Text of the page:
January 30, 2010

Ida's reasonable cousin

Before January is over, and it's still justifiable to review the year that has passed, I wanted to comment on the biggest scientific hullabaloo of the last year. Of course it could only be Ida, the ONE fossil, or Darwinius masillae.

An article came out in Nature last October refuting the claim that Darwinius was the "earliest human ancestor". The team of researchers, fronted by Eric Seiffert, present the analysis of a new exciting primate fossil called Afradapis longicristatus, a relative of Darwinius separated by around 10 million years, and re-analyze the family tree of the primates to show that both Darwinius and Afradapis belonged to a very diverse group of early primates that left no descendants. The likeness in some features to anthropoids (monkeys and apes) is probably due to convergent evolution rather than relatedness.

You can read more extensive comments on the scientific findings in entries by sciencebloggers Brian Switek and Ed Yong - Afradapis and "Ida", sittin' in a tree, Breaking the Link - Darwinius revealed as ancestor of nothing. There is also a popular science write-up and a Q&A with Eric Seiffert at Times Online.

Q: The paper suggests that adapids such as Afradapis and Darwinius are likely members of a branch that died out, rather than the ancestors of anthropoids. Could you briefly summarise what leads you to this conclusion?

Erik Seiffert: In order to test the different ideas that have been proposed about which fossil primate groups gave rise to monkeys, apes, and humans (Anthropoidea), we compiled a large dataset of anatomical observations, made across 117 living and extinct primates -- including all of the fossil primates that have been proposed as possible early members of the anthropoid group.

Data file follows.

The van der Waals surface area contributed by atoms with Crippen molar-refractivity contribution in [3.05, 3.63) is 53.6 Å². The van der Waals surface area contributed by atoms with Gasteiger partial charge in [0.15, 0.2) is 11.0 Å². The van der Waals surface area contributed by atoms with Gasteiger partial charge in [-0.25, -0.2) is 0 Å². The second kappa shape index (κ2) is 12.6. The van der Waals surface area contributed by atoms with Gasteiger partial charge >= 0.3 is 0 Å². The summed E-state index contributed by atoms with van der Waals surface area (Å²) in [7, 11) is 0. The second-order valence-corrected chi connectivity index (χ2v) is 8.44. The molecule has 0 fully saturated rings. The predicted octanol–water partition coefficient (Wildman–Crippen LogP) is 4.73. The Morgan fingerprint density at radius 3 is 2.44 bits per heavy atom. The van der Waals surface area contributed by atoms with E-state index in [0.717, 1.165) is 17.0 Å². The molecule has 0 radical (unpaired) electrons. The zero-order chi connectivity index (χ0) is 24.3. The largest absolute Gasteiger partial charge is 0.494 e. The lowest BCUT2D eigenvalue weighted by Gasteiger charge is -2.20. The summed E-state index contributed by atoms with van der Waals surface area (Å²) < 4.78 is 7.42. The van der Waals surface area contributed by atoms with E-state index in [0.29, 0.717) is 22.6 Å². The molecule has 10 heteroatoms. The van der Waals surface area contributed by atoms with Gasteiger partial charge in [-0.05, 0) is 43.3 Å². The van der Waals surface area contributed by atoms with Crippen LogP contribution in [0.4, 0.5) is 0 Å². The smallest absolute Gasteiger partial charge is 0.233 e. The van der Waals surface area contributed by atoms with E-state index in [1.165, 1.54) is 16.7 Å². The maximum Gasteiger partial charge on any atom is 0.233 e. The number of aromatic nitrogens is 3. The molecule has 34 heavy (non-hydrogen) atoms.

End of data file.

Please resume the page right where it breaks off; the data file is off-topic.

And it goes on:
We used a computer program to find the primate family tree that provides the simplest explanation for the distribution of these traits. In that tree, adapiform primates like Darwinius and Afradapis are not placed close to higher primates, but rather are situated as closer relatives of the living lemurs and lorises, which are "prosimian" primates.

Q: What does this tell us about the claims made for Darwinius as a putative ancestor of higher primates?

ES: Our analysis provides no support for the claim that Darwinius is a link in the origin of higher primates, and instead indicates that, if anything, Darwinius is more relevant for our understanding of the origin of lemurs and lorises -- which are our most distant primate relatives.

This article also shows exactly how the publication and announcement of scientific findings should be done - it's a measured approach, without hoopla and with consistency and honesty. Without hyperbolic multimedia tie-ins and misleading websites.

This paper, regardless of the importance of the findings compared to the Darwinius publication, I'm sure will be much more appreciated and valued by the field. The sad thing is that the public will likely be a lot more aware of "Ida" than of its far more reasonable cousin.

Seiffert, E., Perry, J., Simons, E., & Boyer, D. (2009). Convergent evolution of anthropoid-like adaptations in Eocene adapiform primates Nature, 461 (7267), 1118-1121 DOI: 10.1038/nature08429

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